“They were regular people and not just the evildoers we see in documentaries and things like that,” Taylor said. “There was more to it than I think we’re exposed to. So educating and exposing the people to not only local history but World War II history.”

Taylor is currently writing her third book on Camp Forrest, which will focus on the specialized divisions at Camp Forrest that don’t receive much recognition but were “extremely important to the war effort.”

Camp Forrest surrender leaflet

On display is a copy of the original surrender leaflet dropped that was dropped on Allied forces by German troops. The leaflets explained POW rights and encouraged soldiers to surrender.

“We had a huge station hospital, where there was only two in the U.S., and one here [in Tullahoma],” she said. “So they had a dental clinic, an emergent clinic and x-rays. What they did from there was we had the pigeon corps, cooks and bakers school and a lot of specialized areas that you don’t see a lot on bringing what they did for the war effort to light.”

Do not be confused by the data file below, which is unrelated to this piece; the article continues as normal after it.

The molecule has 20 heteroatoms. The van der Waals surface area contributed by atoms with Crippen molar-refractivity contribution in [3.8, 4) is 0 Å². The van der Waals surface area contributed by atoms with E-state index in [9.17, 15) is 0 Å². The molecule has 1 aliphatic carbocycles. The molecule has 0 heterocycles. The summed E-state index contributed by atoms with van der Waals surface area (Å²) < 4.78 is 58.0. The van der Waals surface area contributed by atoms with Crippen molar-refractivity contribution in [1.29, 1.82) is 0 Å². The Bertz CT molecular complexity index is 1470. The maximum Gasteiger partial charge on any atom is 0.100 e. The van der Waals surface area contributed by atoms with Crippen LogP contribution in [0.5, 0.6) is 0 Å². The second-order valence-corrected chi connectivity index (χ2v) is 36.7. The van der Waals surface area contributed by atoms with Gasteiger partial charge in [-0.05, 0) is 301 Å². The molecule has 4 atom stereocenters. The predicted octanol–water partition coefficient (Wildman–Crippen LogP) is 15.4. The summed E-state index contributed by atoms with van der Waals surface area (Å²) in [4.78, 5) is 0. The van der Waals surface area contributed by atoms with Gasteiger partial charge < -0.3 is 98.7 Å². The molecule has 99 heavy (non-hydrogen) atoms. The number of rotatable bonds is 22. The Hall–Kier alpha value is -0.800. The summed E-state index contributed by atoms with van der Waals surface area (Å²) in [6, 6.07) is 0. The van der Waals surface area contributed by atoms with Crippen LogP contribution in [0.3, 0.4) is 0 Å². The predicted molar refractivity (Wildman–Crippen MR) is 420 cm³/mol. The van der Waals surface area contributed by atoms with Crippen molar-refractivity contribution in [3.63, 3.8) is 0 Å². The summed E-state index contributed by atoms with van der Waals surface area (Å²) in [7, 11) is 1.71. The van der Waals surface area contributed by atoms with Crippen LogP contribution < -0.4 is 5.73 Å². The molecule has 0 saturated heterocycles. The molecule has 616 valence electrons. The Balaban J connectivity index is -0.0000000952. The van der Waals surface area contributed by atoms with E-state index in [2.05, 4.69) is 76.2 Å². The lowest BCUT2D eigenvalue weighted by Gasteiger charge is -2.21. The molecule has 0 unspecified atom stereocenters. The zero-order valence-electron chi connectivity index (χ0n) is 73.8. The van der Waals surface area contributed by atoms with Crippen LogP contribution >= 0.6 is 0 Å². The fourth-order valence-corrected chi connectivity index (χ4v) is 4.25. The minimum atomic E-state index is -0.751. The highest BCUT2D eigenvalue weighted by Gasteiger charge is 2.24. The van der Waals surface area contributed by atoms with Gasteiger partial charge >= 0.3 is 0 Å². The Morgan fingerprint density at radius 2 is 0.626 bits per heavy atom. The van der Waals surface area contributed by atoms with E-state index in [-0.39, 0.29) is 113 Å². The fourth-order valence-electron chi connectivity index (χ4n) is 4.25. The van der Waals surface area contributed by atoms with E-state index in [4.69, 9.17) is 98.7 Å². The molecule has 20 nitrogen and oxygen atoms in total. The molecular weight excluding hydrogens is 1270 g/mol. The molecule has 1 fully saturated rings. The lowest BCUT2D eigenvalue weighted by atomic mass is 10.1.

Along with the main exhibit at TFAC, on Saturday, Sept. 18, the Floyd and Margaret Mitchell Museum at South Jackson Civic Center will be open from 1:30 to 3 p.m. to display its Camp Forrest memorabilia and other pieces from Tullahoma’s history. Across the street at the art center, Taylor will have a meet-and-greet from 11 a.m. to 4 p.m., where she will answer questions about Camp Forrest.  

Taylor’s books are available to purchase at TFAC and at The Book Shelf at 114 SW Atlantic St.

Camp Forrest art

In the upstairs gallery are some of the paintings and drawings by the POWs and civilian internees.

The Tullahoma Fine Arts Center is located at 401 S. Jackson St. Business hours are Tuesday through Saturday from 10 a.m. to 5 p.m. For more about Camp Forrest visit or contact Taylor at or call 404-316-2753 if anyone has stories or items from Camp Forrest they want to share with her.